Energy Transfer's $3.8bn, 1,172-mile underground pipeline carrying oil from North Dakota across South Dakota and Iowa and to a shipping point in Illinois and up and running for three years already has been ordered to cease operations by a district court judge until a more thorough environmental assessment review has been made.
The company has 30 days to shut and empty the 570,000 barrel-per-day (bpd) line, closing off the biggest artery transporting crude oil out of North Dakota’s Bakken shale basin to midwest and Gulf coast regions.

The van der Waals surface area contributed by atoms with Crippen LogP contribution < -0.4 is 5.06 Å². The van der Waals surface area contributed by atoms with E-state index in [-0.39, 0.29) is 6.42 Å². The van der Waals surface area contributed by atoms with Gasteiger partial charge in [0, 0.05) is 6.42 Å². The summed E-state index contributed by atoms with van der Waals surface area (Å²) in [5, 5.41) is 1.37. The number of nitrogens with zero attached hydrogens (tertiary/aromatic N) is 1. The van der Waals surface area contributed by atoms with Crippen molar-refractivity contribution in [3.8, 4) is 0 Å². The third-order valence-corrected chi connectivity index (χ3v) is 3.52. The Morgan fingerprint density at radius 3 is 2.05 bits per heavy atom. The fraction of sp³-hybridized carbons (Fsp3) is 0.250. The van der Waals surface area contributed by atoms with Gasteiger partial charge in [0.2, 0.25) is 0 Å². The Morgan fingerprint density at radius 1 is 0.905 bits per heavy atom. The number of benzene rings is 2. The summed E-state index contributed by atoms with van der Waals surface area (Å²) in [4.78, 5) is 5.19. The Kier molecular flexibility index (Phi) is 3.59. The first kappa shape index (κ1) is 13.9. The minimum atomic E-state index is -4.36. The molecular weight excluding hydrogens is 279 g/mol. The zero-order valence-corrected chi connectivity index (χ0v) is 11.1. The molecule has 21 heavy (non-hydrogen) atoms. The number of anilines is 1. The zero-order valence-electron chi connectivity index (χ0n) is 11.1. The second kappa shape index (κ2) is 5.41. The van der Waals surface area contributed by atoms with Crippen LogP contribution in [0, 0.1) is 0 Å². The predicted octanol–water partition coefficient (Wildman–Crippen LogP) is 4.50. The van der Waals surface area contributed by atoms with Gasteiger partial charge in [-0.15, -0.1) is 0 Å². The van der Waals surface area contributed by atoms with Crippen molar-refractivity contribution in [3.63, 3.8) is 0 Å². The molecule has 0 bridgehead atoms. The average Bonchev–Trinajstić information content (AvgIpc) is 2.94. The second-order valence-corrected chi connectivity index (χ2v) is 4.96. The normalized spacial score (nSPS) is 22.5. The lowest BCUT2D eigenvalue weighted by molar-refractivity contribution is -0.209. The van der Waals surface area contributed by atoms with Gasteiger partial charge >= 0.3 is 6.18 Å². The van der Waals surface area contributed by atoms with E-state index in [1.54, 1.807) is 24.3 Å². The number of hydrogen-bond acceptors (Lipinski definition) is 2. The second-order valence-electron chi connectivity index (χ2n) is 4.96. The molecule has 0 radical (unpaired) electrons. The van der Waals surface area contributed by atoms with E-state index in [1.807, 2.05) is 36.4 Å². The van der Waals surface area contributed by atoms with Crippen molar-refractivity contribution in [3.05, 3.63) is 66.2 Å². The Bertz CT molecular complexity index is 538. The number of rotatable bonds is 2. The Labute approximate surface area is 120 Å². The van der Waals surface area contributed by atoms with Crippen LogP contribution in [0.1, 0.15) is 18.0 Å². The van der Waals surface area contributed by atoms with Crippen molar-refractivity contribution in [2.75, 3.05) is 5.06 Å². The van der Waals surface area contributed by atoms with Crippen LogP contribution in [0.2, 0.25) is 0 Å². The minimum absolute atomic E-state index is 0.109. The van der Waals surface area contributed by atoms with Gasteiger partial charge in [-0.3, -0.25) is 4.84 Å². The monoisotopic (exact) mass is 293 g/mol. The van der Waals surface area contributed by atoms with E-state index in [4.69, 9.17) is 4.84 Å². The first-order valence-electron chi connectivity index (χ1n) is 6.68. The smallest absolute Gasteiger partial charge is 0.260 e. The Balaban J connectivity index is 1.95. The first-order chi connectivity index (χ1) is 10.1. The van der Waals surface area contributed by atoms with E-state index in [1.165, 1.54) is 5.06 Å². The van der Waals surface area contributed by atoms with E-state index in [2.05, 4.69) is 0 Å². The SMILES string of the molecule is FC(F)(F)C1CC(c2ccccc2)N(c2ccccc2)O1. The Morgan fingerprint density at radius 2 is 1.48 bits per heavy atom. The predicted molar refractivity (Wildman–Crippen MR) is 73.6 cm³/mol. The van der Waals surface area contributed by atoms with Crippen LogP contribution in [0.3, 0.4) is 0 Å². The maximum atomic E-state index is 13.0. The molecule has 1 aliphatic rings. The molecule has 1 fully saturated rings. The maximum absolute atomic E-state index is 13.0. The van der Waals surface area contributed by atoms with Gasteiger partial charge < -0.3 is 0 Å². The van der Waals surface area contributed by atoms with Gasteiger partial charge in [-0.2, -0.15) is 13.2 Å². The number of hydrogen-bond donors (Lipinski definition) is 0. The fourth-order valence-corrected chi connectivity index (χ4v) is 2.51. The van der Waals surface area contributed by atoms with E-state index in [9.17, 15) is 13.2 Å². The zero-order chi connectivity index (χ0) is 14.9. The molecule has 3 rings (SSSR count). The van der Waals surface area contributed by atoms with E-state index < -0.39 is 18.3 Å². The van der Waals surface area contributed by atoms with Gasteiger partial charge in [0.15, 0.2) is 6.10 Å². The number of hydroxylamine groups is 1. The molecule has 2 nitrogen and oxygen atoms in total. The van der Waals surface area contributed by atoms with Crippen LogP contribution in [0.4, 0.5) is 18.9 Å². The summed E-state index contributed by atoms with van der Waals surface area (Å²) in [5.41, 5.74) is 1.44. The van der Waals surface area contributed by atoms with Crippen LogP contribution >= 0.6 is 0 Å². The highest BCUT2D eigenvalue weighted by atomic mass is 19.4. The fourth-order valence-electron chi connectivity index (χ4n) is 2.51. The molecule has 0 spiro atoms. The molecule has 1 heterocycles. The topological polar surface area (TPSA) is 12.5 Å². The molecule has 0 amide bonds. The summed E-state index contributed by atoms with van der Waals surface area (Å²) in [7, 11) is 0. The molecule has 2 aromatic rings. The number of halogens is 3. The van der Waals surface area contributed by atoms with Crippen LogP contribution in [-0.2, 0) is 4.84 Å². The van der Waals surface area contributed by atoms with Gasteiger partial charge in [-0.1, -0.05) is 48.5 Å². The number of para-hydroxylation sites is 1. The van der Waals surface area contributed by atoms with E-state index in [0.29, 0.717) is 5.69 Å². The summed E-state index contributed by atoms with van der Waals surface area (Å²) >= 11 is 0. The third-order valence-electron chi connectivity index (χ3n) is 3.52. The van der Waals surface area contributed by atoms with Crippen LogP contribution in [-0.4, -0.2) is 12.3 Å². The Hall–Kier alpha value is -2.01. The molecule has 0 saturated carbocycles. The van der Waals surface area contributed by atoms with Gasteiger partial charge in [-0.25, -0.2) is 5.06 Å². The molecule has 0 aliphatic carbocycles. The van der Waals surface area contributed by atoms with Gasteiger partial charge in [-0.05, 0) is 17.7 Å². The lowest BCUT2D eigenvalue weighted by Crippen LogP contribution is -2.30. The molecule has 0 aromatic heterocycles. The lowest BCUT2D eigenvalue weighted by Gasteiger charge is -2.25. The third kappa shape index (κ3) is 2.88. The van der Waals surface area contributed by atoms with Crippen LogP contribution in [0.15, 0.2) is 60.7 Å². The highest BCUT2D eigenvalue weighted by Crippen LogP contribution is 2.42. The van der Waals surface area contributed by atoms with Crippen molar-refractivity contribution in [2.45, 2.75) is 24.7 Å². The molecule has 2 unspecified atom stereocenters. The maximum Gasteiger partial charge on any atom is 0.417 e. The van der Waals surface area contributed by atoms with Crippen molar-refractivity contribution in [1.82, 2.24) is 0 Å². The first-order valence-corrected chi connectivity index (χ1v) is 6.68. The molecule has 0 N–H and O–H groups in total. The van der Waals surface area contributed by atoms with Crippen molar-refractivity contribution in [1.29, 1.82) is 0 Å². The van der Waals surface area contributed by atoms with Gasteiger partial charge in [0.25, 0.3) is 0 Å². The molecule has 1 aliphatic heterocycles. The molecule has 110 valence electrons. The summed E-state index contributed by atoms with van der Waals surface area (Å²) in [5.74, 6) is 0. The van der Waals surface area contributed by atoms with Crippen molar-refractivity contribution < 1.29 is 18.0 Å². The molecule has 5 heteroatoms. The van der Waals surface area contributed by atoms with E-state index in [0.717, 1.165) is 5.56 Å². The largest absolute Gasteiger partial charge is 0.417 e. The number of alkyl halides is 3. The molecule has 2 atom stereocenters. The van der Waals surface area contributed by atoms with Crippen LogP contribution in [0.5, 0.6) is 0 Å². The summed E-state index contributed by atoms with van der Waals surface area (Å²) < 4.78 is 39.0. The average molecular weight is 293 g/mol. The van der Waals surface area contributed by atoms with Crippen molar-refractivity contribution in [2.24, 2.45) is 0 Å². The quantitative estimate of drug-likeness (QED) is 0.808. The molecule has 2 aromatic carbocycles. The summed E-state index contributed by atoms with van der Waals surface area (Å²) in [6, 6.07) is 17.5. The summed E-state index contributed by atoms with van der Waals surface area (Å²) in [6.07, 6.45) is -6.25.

In December 2016, the Obama administration denied permits for the pipeline to cross the Missouri River, where the Standing Rock Sioux tribe draws its drinking water from, and ordered a full environmental review to analyze alternative routes and the impact on the tribe’s treaty rights. This was struck down in one of President Trump's Executive Orders during the first week of his administration.
Energy Transfer said it was looking at legal and administrative measures to avoid a shutdown and was considering an appeal if those efforts failed.
In a filing seeking a temporary stay to the order, the company argued that time-consuming and expensive steps were required to shut the pipeline down safely and empty it of oil, which would take much more than 30 days.
If the motion for stay pending an appeal was denied by the district court, the company said, it intended to file one in the Washington DC circuit court.